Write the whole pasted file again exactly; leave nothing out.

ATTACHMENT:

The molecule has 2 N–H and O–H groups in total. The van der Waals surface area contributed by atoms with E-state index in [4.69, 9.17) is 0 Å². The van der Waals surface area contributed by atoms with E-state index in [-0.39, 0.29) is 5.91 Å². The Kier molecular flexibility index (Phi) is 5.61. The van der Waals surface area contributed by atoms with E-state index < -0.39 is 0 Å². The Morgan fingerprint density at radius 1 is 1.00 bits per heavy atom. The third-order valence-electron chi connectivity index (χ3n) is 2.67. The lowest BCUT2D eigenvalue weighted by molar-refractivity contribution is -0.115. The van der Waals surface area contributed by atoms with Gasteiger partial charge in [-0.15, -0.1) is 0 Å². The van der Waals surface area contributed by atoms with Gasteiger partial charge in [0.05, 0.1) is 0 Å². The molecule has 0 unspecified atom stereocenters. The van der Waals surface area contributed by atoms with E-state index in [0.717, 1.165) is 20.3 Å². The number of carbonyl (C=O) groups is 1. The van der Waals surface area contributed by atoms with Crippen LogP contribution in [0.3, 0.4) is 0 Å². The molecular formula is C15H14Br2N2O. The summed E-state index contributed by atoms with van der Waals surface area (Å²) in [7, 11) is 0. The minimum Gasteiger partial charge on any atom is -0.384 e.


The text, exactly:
The molecule has 2 N–H and O–H groups in total. The van der Waals surface area contributed by atoms with E-state index in [4.69, 9.17) is 0 Å². The van der Waals surface area contributed by atoms with E-state index in [-0.39, 0.29) is 5.91 Å². The Kier molecular flexibility index (Phi) is 5.61. The van der Waals surface area contributed by atoms with E-state index < -0.39 is 0 Å². The Morgan fingerprint density at radius 1 is 1.00 bits per heavy atom. The third-order valence-electron chi connectivity index (χ3n) is 2.67. The lowest BCUT2D eigenvalue weighted by molar-refractivity contribution is -0.115. The van der Waals surface area contributed by atoms with Gasteiger partial charge in [-0.15, -0.1) is 0 Å². The van der Waals surface area contributed by atoms with Gasteiger partial charge in [0.05, 0.1) is 0 Å². The molecule has 0 unspecified atom stereocenters. The van der Waals surface area contributed by atoms with E-state index in [0.717, 1.165) is 20.3 Å². The number of carbonyl (C=O) groups is 1. The van der Waals surface area contributed by atoms with Crippen LogP contribution in [0.3, 0.4) is 0 Å². The molecular formula is C15H14Br2N2O. The summed E-state index contributed by atoms with van der Waals surface area (Å²) in [7, 11) is 0. The minimum Gasteiger partial charge on any atom is -0.384 e.